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Do Employees Have a Right to a Pre-Suspension Hearing? by Wasseem Hussain Goolam

The recent Constitutional Court judgment in Allan Long v South African Breweries (CCT61/18) [2019] ZACC 7 (19 February 2019) provides clarity on the law relating to the suspension of an employee.

Mr Long was employed by South African Breweries (“SAB”), as a district manager. SAB informed him about certain irregularities concerning the vehicle fleet under his control, including issues relating to licensing and maintenance of vehicles. An investigation had revealed that many vehicles were unlicensed and not in a roadworthy condition and one of these vehicles had been involved in an accident.

Mr Long was given notice to attend a disciplinary hearing to answer three charges against him: (a)  gross dereliction of duties; (b) gross negligence; and (c) bringing the company name into disrepute. Mr Long was placed under precautionary suspension and was not given the opportunity to make representations on why he should not be dismissed. When he was subsequently dismissed by SAB, he referred the matter to the CCMA. The matter was then taken to the Labour Court, and finally there was an appeal to the Constitutional Court.

The case concerns the issue of whether there is a requirement for a pre-suspension hearing in the case of a precautionary suspension. A precautionary suspension is implemented pending the outcome of an investigation, with the employee receiving full salary. This is distinct from a punitive suspension, which is imposed as a sanction, with the employee receiving no further salary.

In the proceedings of the Commission for Conciliation, Mediation and Arbitration (“CCMA”), the first arbitrator found that Mr Long had not been given the opportunity to make representations and that this constituted an unfair labour practice. The second arbitrator found that Mr Long’s dismissal was procedurally unfair. SAB was directed to reinstate Mr Long. The matter was then taken to the Labour Court.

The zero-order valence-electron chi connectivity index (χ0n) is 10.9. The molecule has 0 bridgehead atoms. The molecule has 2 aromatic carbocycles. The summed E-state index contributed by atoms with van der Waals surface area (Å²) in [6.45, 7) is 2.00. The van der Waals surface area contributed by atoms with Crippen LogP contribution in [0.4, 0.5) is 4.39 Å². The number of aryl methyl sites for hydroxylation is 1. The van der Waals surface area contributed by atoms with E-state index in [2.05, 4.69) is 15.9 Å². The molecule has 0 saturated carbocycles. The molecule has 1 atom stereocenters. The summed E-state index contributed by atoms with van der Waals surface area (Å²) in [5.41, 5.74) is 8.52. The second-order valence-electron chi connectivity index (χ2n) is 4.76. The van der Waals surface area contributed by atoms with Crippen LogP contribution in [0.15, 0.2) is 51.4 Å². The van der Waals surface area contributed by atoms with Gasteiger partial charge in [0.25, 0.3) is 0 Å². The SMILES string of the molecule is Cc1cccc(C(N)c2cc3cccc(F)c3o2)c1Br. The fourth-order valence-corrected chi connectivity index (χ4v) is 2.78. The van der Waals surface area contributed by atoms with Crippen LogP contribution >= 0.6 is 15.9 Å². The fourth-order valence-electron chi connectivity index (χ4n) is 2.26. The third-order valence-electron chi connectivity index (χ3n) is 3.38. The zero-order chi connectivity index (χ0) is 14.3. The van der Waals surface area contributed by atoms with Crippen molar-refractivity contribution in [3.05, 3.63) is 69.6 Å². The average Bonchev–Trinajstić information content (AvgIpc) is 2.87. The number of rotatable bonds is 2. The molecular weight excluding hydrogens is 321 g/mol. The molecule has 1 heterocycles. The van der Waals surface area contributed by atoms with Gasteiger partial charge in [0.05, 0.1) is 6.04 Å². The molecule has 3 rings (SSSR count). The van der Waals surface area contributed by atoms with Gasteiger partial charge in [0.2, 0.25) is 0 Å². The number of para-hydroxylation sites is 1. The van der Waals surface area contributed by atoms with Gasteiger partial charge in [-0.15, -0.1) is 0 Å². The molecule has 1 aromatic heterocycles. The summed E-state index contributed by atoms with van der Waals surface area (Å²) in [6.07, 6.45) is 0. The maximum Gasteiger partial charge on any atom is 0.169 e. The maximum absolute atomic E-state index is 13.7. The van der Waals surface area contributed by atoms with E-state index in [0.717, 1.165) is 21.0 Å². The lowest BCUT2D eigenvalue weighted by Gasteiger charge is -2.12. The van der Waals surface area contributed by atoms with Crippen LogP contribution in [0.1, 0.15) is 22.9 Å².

The Labour Court decided that a precautionary suspension requires no opportunity to make representations. The Labour Court held that the arbitrators’ conclusions were materially irregular and that any prejudice to Mr Long was mitigated because he was fully paid while on suspension. The Labour Appeal Court refused Mr Long’s petition for leave to appeal, but the matter was eventually heard by the Constitutional Court. The Constitutional Court decided that it had jurisdiction because the case concerned fair labour practices under section 23 of the Constitution.

The Constitutional Court decided that the suspension was fair, pending an investigation into the facts, and that prejudice to the employee is avoided if the suspension is on full pay.

The Constitutional Court held that if the suspension is precautionary and not punitive there is no requirement to afford the employee an opportunity to make representations.

To summarise the effect of this judgment: Employees do not have a right to a pre-suspension hearing if the suspension is precautionary. However, if a suspension is punitive, employees do have the right to a pre-suspension hearing.